Children are not ‘little adults’.
Eye problems in children are unique and need specialized management. The problems affecting children are quite distinct from those affecting adults.
Every child should undergo an eye examination by the age of 3 years or before attending school as advised by the American Association of Pediatric Ophthalmology and Strabismus (AAPOS).
An eye examination is surely recommended if the child has
In this condition the vision of one eye or sometimes both eyes is less as compared to normal. The most common causes include refractive error, misalignment of the eyes or visual deprivation due to an opacity before the eyes. Cure is most likely if treatment is undertaken during the critical period of visual maturation usually up to the age of 8 years, but present research gives new for vision improvement up to the age of 17 years.
Nearly one fourth of cases will resolve on prescription of appropriate glasses. Most children are advised patching of the better eye with usage of the worse eye and especially performance of near activities for a couple of hours daily based on the severity of vision loss. Drops to blur the good eye can also be prescribed. This can be difficult as the child does not like to see poorly with the weaker eye and needs a lot of perseverance and encouragement from the parents.
In this condition the rays of light do not come to a focus on the retina or back of the eye due to which the child is unable to see clearly. The child can be farsighted ( hypermetropic) or near sighted ( myopic). Proper prescription of glasses is essential. Unlike adults, prescription of glasses in children is based on the age and on factors like the alignment of the eyes. Many cases of squint can be corrected by simple prescription of glasses. There are scientifically proven non-surgical methods to reduce the progression of minus powers in near sighted children. In addition, there are methods to reduce the plus power in farsighted children through a method called emmetropization. These methods rely on optical manipulation of spectacles and are occasionally facilitated using drugs like atropine or pirenzipine.
Cataracts in children can occur later in life or can be present since birth. The first few weeks of life are crucial for the development of vision in a child. If there is significant cataract it needs to be removed as early as 8 weeks when both eyes are affected. Cataract in one eye is more harmful to visual development and needs to be removed by 6 weeks. Management of pediatric cataract is different from adult cataract and needs meticulous post-operative follow up with correct prescription of glasses and patching therapy if needed. With newer lenses and advanced technology, implantation of intraocular lens can be even in the first year of life.
Normally the tears drain from the eyes to the nose through channels in the lids and nasal bones. Some children have a block in the drainage channels leading to a watering eye. While most cases resolve with massage and antibiotic drops in cases of infection, some need probing to bypass the channel. Nasal endoscopy is also performed to evaluate the block. Rarely the child may need surgery in the form of dacryocystorhinostomy with silicon intubation to bypass the obstruction.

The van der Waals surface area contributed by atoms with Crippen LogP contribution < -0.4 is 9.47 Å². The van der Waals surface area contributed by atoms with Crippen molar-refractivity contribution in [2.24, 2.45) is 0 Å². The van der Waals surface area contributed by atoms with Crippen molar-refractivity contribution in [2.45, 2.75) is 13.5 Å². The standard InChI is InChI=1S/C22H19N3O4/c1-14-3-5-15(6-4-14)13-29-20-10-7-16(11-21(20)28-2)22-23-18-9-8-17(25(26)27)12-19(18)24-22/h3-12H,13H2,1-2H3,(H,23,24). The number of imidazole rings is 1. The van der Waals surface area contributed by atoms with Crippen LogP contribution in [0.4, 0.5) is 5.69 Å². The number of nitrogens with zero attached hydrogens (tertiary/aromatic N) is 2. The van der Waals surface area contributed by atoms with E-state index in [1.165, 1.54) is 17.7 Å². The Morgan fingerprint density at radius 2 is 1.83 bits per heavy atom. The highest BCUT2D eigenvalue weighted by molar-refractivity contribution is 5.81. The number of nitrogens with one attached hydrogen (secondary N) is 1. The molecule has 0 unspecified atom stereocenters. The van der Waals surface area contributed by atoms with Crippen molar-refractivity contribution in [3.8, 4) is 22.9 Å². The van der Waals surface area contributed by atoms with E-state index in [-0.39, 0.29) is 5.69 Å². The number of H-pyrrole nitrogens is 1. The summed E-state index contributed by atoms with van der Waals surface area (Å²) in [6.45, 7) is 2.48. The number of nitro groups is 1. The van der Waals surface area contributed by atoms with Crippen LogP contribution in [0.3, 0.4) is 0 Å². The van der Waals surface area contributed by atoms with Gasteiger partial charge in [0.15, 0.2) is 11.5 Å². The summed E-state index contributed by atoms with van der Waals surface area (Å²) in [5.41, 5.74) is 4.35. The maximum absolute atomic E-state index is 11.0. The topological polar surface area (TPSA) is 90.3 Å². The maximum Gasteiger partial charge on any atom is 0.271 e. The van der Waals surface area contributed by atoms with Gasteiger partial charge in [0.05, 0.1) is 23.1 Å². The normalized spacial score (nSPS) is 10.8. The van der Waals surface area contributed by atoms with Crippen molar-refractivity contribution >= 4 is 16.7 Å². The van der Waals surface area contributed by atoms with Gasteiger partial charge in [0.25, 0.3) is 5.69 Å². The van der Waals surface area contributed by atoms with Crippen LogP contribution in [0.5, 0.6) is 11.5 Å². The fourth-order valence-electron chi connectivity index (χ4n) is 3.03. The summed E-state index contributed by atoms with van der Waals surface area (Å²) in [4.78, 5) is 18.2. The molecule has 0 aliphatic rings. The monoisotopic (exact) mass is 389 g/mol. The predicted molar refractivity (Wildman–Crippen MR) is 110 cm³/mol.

Children are more prone to allergy. The eyes become itchy, watery and slightly discolored. With proper treatment the condition improves, though recurrences are common.
Children born premature are more prone to develop refractive errors like myopia and squint. In addition they need to be reviewed for retinopathy of prematurity. The optimal time for reviewing the baby is about 30 days after birth. If needed, laser treatment is given to the eye to stem the disease.
This is the most common malignancy in the eyes in children. It can be detected by the presence of a white reflex, squint or poor vision in one or both eyes.
Every child with a squint needs to undergo a dilated eye examination and evaluation of the retina by a pediatric ophthalmologist.
It is recommended by the American Academy of Pediatric Ophthalmology and Strabismus, that children should undergo their first eye examination by the age of 3 years. Dr Ramesh Murthy is a chosen member of the American Association of Pediatric Ophthalmology and Strabismus.
The vision is checked by using special picture or grating charts or letter charts if the child can read. Most children also need a dilated eye examination for checking the refraction. If performed on the same day, the consultation can last for an hour or so as the drops take time to start acting on the eyes.
No. This is not harmful. However it is not recommended as it can cause eye strain.
Excess near activities can trigger the development of myopia. It is not advisable that a child spends a lot of time on the mobile or TV
Yes, outdoor activities and exposure to sunlight is known to reduce the chances of developing myopia.
The progression of myopia can be slowed down using atropine eye drops in the recommended concentration. This can be instilled once at night.
Glasses are not prescribed for small refractive errors in children. Only when the number is significant glasses are prescribed. The eye tries to become normal by a process of emmetropization. Unnecessary prescription of glasses can lead to disturbance of this process of normalization of the eyes.
The best option is patching the good eye and making the weaker eye work hard. Atropine ointment can be used to blur the vision of the good eye. Bangerter foils can also be used to partially occlude the good eye. Newer options are the use of Occlusion glasses and dichoptic therapy using red blue glasses.